Toronto Rental Market Hit by 82% Spike in Apartments for Rent

But a surge in new renters pronto is unlikely.

By Stephen PunwasiBetter Dwelling:

Canadian real estate markets are about to see an explosion in rental inventory if Toronto is a sign. Toronto Regional Real Estate Board (TRREB) data prepared by real estate agent Daniel Foch shows an explosion of new listings for rental units in July. The number of new listings has reached a multi-year high, with a lot of reasons to believe there’s going to be more units hitting the market soon.

Toronto Saw New Units For Rent Rise Over 82% In July.

The City is seeing rental inventory rise very rapidly, something that hasn’t happened in a very long time. There were 8,346 new listings for rentals in July, up 82.1% (!) from the same month last year. The number of new listings for rentals hasn’t been this high since at least 2016, when condo apartment prices began their rapid ascent. Even though the data only goes back to 2016, this trend likely goes back at least a few more years.

Toronto Renters Only Leased 11.5% More Units.

The number of renters signing leases has been rising too, just not nearly as fast as new rental listings. There were 4,415 leases signed in July, up 11.5% from the same month last year. This is also the highest number since 2015, but fails to keep up with the increase in new rental listings. The annual number of leases signed usually peaks in July.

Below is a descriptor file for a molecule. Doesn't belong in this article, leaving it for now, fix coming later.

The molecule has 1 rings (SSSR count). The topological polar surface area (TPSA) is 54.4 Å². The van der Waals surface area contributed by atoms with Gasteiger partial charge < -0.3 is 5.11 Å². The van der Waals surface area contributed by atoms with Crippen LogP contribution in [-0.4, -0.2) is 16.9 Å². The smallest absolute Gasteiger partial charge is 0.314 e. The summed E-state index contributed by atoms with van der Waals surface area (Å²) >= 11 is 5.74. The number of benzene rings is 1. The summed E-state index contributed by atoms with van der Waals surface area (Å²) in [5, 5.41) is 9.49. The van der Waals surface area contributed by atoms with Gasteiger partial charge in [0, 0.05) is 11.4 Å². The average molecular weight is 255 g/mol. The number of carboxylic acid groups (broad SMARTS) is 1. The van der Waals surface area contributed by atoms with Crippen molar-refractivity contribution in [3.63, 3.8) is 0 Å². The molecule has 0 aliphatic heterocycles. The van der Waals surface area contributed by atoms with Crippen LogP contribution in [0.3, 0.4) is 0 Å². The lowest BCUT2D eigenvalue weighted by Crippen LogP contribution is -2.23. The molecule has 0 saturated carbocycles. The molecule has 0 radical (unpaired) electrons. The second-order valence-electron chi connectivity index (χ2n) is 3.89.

Toronto Just Saw The Worst July For Rental Absorption In Half A Decade.

Fewer or more listings and leases aren’t important as a data point by itself, so you should always look at the ratio. The new lease to leased ratio is just 52.9% in July, which is an improvement compared to the past 3 months. However, the down trend that began in August of last year is still intact. This is the first July going back to at least 2016, where the ratio isn’t higher than 80%.

Toronto Is Likely To See More Rental Supply Soon.

There’s a lot of reasons to see a supply-side expansion, a.k.a. more rental listings hitting the market. Students that have been paying rent and living overseas are unlikely to renew their digs into the school year. Airbnb demand is expected to soften, with the CEO acknowledging demand will never be the same. Then there’s unpaid rent, about 6,000 units officially, that are expected to see evictions soon. Ontario’s new Bill 184 will expedite these evictions, so it won’t be before we see those units also hit the market.

A Surge In New Renters Soon Is Unlikely.

There’s not a lot of reasons to expect demand-side expansion, a.k.a. an explosion of renters to hit the market. Immigration is largely on hold, with fewer international students arriving and staying. The credit impact to thousands of people for non-payment will also limit the amount of competition for units. Landlords probably aren’t going to be keen to rent to people that couldn’t pay their rent just a few months ago. By Stephen PunwasiBetter Dwelling